The Myth Series: the Muses

This week we will be taking a closer look at the sections of the Theogony dedicated to an elaboration of the muses themselves. This would be roughly lines 1-115, and whatever else strikes anyone else as on topic. 

Why this topic? There were lots of enthused suggestions for this week and we will get to them! A focus on the muses is an attempt to establish more groundwork for how to think about myth itself. These are, after all, the divine inspiration for any creative act, including the telling of myth and story. As such they are the authorities on not only creativity, but also what the creative act looks like and feels like. Through Hesiod's use of the muses we may also glimpse into the purpose of the creative act.

http://www.theoi.com/Text/HesiodTheogony.html

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  • Chad B.

    Gargangtua and Patagruel (source of the word "gargantuan"):
    http://en.wikipedia.org/wiki/Ga...­

    Gargantua gestated for 11 months (not 12 as I thought). Here is the quote:

    "By means whereof the honest widows may without danger play at the close buttock game with might and main, and as hard as they can, for the space of the first two months after the decease of their husbands. I pray you, my good lusty springal lads, if you find any of these females, that are worth the pains of untying the codpiece-point, get up, ride upon them, and bring them to me; for, if they happen within the third month to conceive, the child should be heir to the deceased, if, before he died, he had no other children, and the mother shall pass for an honest woman."

    November 10, 2013

  • Brian

    Enjoyed tonight very much. We have a special group :)

    November 9, 2013

  • Brian

    In the Phaedrus Cicadas myth, "Plato mentions by name Terpsichore being shown the lovers of dance, Erato being shown those involved in "erôtika", that is, things having to do with love, and ***Calliope and Urania, next to her, teaming together to represent the most beautiful heavenly voice, being shown those involved in "philosophia"**.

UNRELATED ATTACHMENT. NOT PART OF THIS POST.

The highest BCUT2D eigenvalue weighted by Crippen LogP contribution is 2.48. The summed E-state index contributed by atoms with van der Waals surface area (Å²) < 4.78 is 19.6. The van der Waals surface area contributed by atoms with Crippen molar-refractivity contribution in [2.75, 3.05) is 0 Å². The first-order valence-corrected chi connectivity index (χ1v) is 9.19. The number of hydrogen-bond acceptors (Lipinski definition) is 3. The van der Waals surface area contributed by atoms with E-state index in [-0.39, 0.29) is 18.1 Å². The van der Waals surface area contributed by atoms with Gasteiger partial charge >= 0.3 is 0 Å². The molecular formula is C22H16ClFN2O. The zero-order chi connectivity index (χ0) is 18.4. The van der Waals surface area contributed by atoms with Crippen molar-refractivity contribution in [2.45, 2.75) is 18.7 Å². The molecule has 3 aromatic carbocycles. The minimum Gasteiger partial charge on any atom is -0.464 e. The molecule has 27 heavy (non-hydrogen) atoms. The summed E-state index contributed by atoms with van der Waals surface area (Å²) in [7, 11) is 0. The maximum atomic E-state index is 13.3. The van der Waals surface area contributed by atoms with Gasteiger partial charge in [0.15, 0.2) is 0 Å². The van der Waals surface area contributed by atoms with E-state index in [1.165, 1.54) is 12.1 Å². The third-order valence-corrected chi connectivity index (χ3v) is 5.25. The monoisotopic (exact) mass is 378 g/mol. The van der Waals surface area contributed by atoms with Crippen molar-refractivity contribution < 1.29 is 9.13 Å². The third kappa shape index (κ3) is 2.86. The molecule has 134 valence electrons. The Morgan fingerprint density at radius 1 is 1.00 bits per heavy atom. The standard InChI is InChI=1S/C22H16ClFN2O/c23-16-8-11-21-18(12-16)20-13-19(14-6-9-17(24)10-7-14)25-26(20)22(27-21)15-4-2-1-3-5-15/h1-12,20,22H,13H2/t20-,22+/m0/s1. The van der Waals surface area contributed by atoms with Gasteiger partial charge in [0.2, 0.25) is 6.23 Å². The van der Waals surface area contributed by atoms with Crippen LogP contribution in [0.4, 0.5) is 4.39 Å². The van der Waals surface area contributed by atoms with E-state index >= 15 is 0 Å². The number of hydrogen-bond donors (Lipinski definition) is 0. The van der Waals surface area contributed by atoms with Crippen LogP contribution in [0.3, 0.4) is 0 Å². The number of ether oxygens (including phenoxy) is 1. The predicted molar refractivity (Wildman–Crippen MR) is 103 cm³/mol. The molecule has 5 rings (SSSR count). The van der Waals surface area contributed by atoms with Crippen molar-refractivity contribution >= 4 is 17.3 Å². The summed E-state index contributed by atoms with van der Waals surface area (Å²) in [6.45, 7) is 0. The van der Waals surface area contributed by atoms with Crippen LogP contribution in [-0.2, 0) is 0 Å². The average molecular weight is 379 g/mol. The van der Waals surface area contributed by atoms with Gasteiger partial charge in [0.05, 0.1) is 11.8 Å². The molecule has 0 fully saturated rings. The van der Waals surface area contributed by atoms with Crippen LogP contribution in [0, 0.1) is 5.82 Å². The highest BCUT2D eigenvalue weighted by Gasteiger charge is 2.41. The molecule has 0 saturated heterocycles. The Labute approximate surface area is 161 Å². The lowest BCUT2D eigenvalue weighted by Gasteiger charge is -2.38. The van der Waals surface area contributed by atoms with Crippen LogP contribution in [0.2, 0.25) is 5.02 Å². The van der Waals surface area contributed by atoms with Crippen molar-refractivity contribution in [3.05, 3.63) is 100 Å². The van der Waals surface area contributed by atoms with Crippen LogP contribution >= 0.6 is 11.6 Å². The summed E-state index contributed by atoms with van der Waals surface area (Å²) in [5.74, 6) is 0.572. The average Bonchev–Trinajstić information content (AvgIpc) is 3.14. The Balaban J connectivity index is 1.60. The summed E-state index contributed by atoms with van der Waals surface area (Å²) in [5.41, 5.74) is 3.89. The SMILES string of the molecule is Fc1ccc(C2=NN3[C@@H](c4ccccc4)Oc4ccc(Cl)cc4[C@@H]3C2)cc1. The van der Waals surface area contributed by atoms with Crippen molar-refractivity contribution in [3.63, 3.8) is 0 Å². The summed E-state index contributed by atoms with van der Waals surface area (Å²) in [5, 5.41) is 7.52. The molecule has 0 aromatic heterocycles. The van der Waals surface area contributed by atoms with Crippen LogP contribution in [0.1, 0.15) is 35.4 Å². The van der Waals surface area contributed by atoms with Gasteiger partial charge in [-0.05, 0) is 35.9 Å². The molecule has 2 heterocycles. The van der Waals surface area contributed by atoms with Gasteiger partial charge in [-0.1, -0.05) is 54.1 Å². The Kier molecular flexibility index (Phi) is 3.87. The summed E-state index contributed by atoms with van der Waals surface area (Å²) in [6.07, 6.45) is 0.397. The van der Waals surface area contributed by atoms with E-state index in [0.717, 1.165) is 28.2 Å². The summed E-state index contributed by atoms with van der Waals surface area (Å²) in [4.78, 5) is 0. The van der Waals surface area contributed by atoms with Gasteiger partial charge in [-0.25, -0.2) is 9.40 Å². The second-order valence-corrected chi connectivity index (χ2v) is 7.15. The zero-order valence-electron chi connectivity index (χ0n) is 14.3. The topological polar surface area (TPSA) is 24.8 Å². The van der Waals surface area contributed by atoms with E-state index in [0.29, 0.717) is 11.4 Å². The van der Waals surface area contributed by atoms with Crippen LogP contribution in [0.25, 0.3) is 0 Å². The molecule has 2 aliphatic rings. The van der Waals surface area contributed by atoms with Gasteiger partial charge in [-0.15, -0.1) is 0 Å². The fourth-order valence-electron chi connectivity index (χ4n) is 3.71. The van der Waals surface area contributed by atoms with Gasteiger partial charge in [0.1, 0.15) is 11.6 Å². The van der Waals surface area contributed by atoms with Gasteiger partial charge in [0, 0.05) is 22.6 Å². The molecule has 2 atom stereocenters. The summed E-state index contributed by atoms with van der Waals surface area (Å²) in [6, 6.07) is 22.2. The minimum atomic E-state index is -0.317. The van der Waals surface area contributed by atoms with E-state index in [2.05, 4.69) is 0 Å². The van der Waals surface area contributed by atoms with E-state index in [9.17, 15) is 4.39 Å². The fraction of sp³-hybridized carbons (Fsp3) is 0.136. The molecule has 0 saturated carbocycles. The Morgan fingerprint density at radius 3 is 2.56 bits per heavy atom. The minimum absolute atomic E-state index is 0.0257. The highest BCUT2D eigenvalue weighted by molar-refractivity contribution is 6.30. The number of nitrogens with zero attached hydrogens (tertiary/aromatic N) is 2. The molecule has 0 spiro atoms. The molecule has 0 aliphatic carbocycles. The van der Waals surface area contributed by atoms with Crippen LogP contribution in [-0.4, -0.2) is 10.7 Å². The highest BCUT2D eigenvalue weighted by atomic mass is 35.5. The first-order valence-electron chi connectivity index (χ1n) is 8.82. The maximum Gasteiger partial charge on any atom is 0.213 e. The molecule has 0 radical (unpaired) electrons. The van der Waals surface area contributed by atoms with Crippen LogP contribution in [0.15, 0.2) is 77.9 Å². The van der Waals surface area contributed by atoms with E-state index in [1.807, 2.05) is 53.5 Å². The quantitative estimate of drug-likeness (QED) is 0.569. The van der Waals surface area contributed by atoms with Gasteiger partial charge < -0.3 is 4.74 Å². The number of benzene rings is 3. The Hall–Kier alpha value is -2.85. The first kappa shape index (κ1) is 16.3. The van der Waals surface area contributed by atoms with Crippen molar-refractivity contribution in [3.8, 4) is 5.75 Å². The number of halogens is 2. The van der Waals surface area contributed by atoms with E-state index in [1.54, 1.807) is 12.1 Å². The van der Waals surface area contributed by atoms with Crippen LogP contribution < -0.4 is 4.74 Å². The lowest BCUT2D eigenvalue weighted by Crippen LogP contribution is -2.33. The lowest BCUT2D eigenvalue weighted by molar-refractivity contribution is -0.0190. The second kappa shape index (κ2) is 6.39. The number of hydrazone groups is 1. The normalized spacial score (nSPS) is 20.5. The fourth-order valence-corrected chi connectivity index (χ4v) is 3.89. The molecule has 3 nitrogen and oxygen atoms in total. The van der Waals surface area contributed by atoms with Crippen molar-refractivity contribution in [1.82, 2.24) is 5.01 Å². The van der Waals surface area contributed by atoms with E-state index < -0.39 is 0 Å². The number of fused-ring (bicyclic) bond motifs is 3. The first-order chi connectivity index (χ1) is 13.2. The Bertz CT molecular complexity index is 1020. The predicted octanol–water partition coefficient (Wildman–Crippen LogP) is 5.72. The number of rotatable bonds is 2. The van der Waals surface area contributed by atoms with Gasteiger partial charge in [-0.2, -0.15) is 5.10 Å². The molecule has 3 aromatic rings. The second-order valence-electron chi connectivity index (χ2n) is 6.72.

November 9, 2013

  • jean p.

    Is a great deal of preparation expected or can one plan on attending and be bemused?

    November 5, 2013

    • Brian

      No experts here. Come have fun

      1 · November 5, 2013

    • Anneliese

      Part of the idea of these is to see how the myths get used by subsequent thinkers, so if you have any references or texts, please feel free to bring them into the discussion. But yes, for the most part we are clarifying for ourselves how we think of the myths, so no explicit preparation is necessary, although I do recommend taking a look at Hesiod, since we will be using that as a grounding text.

      3 · November 6, 2013

  • Brian

    JACKPOT: Check out the section in red: http://plato-dialogues.org/tool...­

    November 4, 2013

    • Brian

      [These are Plato references to muses]

      November 5, 2013

    • jean p.

      Nice tutorial which gives us a glimpse into the iconic stature of the muses in Greek thought.

      1 · November 6, 2013

  • Rick O.

    A link to Hesiod - the Evelyn-White translation (from the Loeb)
    http://www.theoi.com/Text/Hesio...­

    November 4, 2013

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